I was supposed to be the first patient to see the doctor.

Moshe, being infinitely more pessimistic, expected something to come up. It did. The doctor took another patient in before us, because they had a brit that morning.

By the time we were inivited in, 45 minutes later, I was completely anxious, and knew that Moshe would be late. The doctor, sensing my anxiety (you’d have to be blind to miss it), offerred to meet with us later, at our convenience. I was so aggitated, that I was ready to come back another time. Luckily, Moshe was cool-headed and assured the doctor that it would be alright, and we should meet now.

The GO suggested that we leave the tension outside, so that he can give me all the time and attention that I needed.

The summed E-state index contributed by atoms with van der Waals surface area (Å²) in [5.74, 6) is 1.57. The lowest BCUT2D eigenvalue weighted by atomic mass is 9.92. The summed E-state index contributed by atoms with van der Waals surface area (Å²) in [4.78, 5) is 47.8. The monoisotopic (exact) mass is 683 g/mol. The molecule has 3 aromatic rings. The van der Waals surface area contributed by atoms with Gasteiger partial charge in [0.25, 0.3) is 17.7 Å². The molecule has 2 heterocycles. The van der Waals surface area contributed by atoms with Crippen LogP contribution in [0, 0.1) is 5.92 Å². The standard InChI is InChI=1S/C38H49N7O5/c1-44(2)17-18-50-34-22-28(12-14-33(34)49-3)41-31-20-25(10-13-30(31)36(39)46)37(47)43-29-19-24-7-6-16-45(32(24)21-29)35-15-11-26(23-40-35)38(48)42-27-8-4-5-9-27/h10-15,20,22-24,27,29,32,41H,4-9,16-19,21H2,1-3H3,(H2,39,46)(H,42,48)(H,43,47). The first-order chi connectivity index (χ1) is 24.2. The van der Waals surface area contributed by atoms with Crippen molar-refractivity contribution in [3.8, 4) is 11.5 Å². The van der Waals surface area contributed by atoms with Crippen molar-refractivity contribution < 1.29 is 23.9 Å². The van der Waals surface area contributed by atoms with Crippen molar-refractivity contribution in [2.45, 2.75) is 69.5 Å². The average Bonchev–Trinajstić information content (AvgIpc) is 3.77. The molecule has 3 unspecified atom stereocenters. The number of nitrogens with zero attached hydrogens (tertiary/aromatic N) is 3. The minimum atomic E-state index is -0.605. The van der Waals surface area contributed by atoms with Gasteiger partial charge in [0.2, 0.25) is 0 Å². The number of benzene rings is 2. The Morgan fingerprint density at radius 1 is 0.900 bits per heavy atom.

It was hard to release the tension, because my rising markers made me tense to begin with, and that was why we were there!

But I was impressed, yet again, with the doctor’s gentle and concerned manner.

In the end, we also spent at least 1/2 an hour with the doctor. He spoke with us in detail, and also consulted with my oncologist.

The bottom line, there is nothing to do at this time.

Neither the GO nor my oncologist recommends checking out my ovaries laproscopically. There is no indication that the GO would find anything. And, given my weight and medical history, including 6 abdominal surgeries, resulting in a lot of scar tissue and adhesions, the surgery would not be simple. Not to mention that I’ve had 3 serious post-op infections in the past….

So, what do we do about the rising markers?


Just “wait and see”…..

Stick to your goals!

September 10, 2008